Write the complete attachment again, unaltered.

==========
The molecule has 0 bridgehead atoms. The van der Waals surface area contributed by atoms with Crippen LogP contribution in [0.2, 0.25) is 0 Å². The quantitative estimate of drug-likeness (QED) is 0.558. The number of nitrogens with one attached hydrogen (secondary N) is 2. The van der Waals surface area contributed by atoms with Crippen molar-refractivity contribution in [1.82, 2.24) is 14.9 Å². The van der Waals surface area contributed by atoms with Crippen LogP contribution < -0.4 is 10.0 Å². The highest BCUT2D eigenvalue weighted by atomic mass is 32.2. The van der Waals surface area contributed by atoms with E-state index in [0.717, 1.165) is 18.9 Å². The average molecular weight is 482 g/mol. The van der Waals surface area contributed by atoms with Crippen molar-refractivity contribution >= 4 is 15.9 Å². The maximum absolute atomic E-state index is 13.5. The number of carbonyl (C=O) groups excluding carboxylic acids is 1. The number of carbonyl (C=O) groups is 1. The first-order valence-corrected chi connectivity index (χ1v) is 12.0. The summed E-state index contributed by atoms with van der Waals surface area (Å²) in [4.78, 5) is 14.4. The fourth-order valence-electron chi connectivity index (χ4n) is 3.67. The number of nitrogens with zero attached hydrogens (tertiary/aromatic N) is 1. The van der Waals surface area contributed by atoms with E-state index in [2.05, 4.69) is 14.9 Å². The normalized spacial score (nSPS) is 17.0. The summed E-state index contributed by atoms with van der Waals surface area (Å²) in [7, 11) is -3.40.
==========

The molecule has 0 bridgehead atoms. The van der Waals surface area contributed by atoms with Crippen LogP contribution in [0.2, 0.25) is 0 Å². The quantitative estimate of drug-likeness (QED) is 0.558. The number of nitrogens with one attached hydrogen (secondary N) is 2. The van der Waals surface area contributed by atoms with Crippen molar-refractivity contribution in [1.82, 2.24) is 14.9 Å². The van der Waals surface area contributed by atoms with Crippen LogP contribution < -0.4 is 10.0 Å². The highest BCUT2D eigenvalue weighted by atomic mass is 32.2. The van der Waals surface area contributed by atoms with E-state index in [0.717, 1.165) is 18.9 Å². The average molecular weight is 482 g/mol. The van der Waals surface area contributed by atoms with Crippen molar-refractivity contribution >= 4 is 15.9 Å². The maximum absolute atomic E-state index is 13.5. The number of carbonyl (C=O) groups excluding carboxylic acids is 1. The number of carbonyl (C=O) groups is 1. The first-order valence-corrected chi connectivity index (χ1v) is 12.0. The summed E-state index contributed by atoms with van der Waals surface area (Å²) in [4.78, 5) is 14.4. The fourth-order valence-electron chi connectivity index (χ4n) is 3.67. The number of nitrogens with zero attached hydrogens (tertiary/aromatic N) is 1. The van der Waals surface area contributed by atoms with E-state index in [2.05, 4.69) is 14.9 Å². The normalized spacial score (nSPS) is 17.0. The summed E-state index contributed by atoms with van der Waals surface area (Å²) in [7, 11) is -3.40.